US Secretary of State Antony Blinken said on Sunday that American forces will only withdraw from Afghanistan in co-ordination with their Nato allies, who they have fought alongside there for nearly two decades.
“We’ve been very clear, and Nato has been very clear, that the approach that we’re taking to this is we went in together, we’ve adapted to circumstances together and we will come out together when the time is right,” Mr Blinken said in an interview with CNN.
“And what we’re focused on now is looking at the May 1 deadline.”
“One of the things that was important was not only to share our thinking as we’re going through this review, including the May 1 deadline, but to listen, to hear from our partners who are so invested: their ideas, their thoughts, their analysis.”
While the US agreed to a May 1 withdrawal deadline as part of a diplomatic agreement reached with the Taliban last year, President Joe Biden said at a Wednesday press conference that the date would be "hard to meet" for "tactical reasons".
However, he also said that he does not expect US troops to remain in Afghanistan beyond 2022.
There are currently about 11,000 Nato troops stationed in Afghanistan – 2,500 of whom are American forces.
“There are actually more European forces in Afghanistan right now than there are American, so they’re deeply invested in this with us, and they’ve been shoulder to shoulder with us from the very start,” said Mr Blinken.
The US has accused the Taliban of failing to live up to its end of last year's agreement.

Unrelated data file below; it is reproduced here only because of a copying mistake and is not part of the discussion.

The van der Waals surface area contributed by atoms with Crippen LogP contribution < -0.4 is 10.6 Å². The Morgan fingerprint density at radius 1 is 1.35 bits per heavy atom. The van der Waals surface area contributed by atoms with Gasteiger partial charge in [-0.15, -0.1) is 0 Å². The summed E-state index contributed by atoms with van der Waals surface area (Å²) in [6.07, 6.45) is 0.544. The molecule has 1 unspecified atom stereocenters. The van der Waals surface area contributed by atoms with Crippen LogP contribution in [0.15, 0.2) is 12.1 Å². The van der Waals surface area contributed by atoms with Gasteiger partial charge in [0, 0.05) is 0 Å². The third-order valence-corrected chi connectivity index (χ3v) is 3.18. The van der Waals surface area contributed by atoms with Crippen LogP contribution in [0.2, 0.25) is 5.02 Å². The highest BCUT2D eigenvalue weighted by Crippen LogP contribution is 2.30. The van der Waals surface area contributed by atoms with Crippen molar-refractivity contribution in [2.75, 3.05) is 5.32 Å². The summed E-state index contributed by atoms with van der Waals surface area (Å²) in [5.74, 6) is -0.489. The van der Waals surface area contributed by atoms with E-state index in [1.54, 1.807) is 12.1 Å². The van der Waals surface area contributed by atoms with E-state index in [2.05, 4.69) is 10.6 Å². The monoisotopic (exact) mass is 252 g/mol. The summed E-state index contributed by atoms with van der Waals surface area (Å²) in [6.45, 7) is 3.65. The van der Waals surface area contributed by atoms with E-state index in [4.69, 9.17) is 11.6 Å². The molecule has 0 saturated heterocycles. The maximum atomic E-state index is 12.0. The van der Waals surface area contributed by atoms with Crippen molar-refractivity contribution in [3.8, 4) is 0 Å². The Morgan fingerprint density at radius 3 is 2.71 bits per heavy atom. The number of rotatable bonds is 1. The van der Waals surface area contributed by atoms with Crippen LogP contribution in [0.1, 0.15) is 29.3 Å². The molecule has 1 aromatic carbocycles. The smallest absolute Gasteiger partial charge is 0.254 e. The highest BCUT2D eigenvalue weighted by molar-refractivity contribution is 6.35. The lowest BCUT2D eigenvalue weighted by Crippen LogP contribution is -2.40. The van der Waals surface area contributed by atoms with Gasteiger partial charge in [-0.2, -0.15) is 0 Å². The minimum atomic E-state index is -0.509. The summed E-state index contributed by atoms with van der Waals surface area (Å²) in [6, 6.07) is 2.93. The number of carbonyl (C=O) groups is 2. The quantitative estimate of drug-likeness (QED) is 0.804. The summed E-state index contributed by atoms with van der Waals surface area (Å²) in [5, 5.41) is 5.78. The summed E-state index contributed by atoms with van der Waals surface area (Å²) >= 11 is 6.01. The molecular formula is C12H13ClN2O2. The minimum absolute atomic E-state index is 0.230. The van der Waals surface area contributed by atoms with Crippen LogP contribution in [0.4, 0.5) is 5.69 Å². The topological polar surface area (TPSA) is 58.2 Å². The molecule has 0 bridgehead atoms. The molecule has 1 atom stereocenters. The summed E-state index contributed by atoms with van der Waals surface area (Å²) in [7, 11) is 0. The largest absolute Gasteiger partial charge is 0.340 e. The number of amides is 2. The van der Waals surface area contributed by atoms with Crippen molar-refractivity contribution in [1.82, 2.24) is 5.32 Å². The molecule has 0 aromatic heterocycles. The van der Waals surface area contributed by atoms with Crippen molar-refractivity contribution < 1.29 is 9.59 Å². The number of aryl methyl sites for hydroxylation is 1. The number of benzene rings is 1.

This requires it to cut ties with Al Qaeda and cease terrorist attacks.
The congressionally mandated Afghanistan study group in February released its final report, which advises against the May 1 withdrawal deadline until the Taliban meets these conditions and reduces violence against the Afghan people.
It also calls on the Biden administration to build upon the diplomatic work that Donald Trump, the former president, started last year.
This would aim to reach a comprehensive political settlement between the Taliban and the Kabul-based government before withdrawal.
Mr Blinken indicated to CNN that the Biden administration is trying to do just that.
“It was also very important to try to accelerate the diplomacy, because ultimately everyone recognises that there is no military solution to Afghanistan,” he said.
“There has to be some kind of political settlement, and it has to be a settlement reached by the Afghans themselves.”
The Biden administration has retained Zalmay Khalilzad, who Mr Trump appointed, as the special envoy for Afghanistan reconciliation.
Mr Khalilzad departed for Turkey on Thursday to resume negotiations.
"Ambassador Khalilzad will build on recent efforts by regional and international partners to encourage two Afghan parties to accelerate their negotiations to end the conflict," the State Department said.
“He will engage the two sides on their preparatory efforts for talks on a political settlement that produces a permanent ceasefire and a durable and just peace.
“He will also meet with stakeholders to discuss how the region and international community can facilitate talks between the sides.”